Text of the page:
6 Tips for Wrapping Up Your Year with Microsoft

Patricia Umhafer
PD Specialist
News on May 03 2021

6 Tips for Wrapping Up Your Year with Microsoft

Summer is so close. You can almost hear the sound of the ocean and feel the warmth of the sun on your face. But, before taking that much-deserved break let’s take a few moments to make sure we are nice and organized for the end of the school year.

Below you will find six quick and easy tips to help you wrap up your school year while leveraging popular tools from Microsoft.

Tip 1: Use proper naming conventions for all of your documents

There is nothing more frustrating than having to go through a bunch of different documents to find the one you are looking for. A simple way to prevent this time-waster is to have a naming convention for all of your documents. This will not only make it easier to identify each document, but it also will make them searchable. One example of a naming convention could be: Unit/Period, Title of Unit/topic, What the Document is (Quiz, test, handout etc).

Tip 2: Create folders

Once you have created your naming convention and named all of your documents, putting them in folders will help keep them organized. You can create folders by class, period, subject/unit or by student. You can also create folders within folders. If you haven’t been doing this all year, this is a great opportunity to get everything organized for easy access and searchability next year. This will not only save you time spent looking for things or recreating things you already have, but it can also make it easier to collaborate in the future with a co-teacher or other members of your team. Check out our skills video on Organizing Files in OneDrive to learn more.

Tip 3: Archive work

There is no true way to archive your documents in OneDrive, but we do have some tips for cleaning up space and your view. The best way we have come up with is to create an “archive” folder. At the end of the year, or the beginning, create a folder for the school year that all of your other folders will live within. (Remember, you can create folders within folders.) If you are creating it at the end of the year, simply drag and drop everything into that school year’s folder. From there, drag and drop that school year folder into the archive folder. Once there, you are still able to search and access all of your documents.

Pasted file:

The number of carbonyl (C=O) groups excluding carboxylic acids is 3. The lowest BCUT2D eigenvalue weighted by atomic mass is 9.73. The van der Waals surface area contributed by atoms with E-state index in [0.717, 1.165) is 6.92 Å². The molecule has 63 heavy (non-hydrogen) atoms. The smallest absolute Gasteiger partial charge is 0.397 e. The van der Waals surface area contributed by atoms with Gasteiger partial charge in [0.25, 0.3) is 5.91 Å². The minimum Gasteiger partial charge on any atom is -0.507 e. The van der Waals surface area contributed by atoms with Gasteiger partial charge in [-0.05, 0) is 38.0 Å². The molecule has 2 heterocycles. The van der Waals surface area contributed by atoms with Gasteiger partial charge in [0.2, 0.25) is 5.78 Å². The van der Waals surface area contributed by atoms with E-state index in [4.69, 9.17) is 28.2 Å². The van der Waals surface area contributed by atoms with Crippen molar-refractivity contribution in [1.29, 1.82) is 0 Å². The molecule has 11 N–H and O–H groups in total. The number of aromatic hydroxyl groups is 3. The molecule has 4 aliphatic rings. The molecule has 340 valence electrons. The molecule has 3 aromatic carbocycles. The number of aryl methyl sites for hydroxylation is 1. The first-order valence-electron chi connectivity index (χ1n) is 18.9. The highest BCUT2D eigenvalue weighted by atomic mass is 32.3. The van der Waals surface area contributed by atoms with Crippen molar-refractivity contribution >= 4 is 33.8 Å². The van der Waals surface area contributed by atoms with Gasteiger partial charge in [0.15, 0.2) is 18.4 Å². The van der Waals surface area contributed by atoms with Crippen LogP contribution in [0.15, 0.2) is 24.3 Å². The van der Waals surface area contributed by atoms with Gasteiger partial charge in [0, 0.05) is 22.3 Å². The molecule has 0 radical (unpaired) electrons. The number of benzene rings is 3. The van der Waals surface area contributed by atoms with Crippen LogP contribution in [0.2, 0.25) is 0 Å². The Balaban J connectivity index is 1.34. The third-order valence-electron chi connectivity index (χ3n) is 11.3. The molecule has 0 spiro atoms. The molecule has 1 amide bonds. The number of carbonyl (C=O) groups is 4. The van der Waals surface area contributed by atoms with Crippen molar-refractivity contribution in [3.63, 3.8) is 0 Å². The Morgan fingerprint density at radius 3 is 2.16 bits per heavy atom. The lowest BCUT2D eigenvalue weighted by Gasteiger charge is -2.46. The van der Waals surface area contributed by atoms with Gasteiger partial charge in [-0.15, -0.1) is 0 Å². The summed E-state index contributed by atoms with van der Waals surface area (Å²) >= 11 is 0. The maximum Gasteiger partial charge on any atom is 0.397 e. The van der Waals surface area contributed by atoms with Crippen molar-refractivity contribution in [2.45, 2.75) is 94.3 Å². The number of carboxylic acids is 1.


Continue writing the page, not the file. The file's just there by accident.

Tip 4: Use Microsoft Forms to get student feedback

It is common practice for a teacher to distribute a survey at the end of a unit, course, semester, or school year. Using Microsoft Forms to do so has several advantages. First, it is easy to send to students, as you have several options from sharing a link to creating a QR code for instant access. Second, Microsoft Forms also makes it easy to view results by exporting them to an Excel file which will save you time handing out, getting back, and sorting through handfuls of assignments.

Tip 5: Create a to-do list in Microsoft Planner

As the year winds down, things can get very hectic for a teacher between final projects and grades being due, to end-of-year celebrations. By creating to-do lists in Microsoft Planner, nothing will slip through the cracks or be forgotten.

Tip 6: Clean up your inbox by creating folders and archiving emails.

Unlike OneDrive, in Microsoft Outlook, you can actually archive emails. By archiving emails, you clear up and create room in your inbox, but past emails still remain searchable. We also recommend making folders within your inbox. Check out our Skills video on Creating an Inbox Folder to get started.


To explore these tips even further, and get step-by-step instructions, watch our course Wrapping Up Your Year With Microsoft 2021.


For more tips, tricks, and tools for teaching in and out of the classroom, check out more articles on the Teq Talk blog.

We also offer virtual professional development, training, and remote learning support for educators with OTIS for educators. Explore the technology, tools, and strategies that can spark student success — no matter where teaching or learning are happening.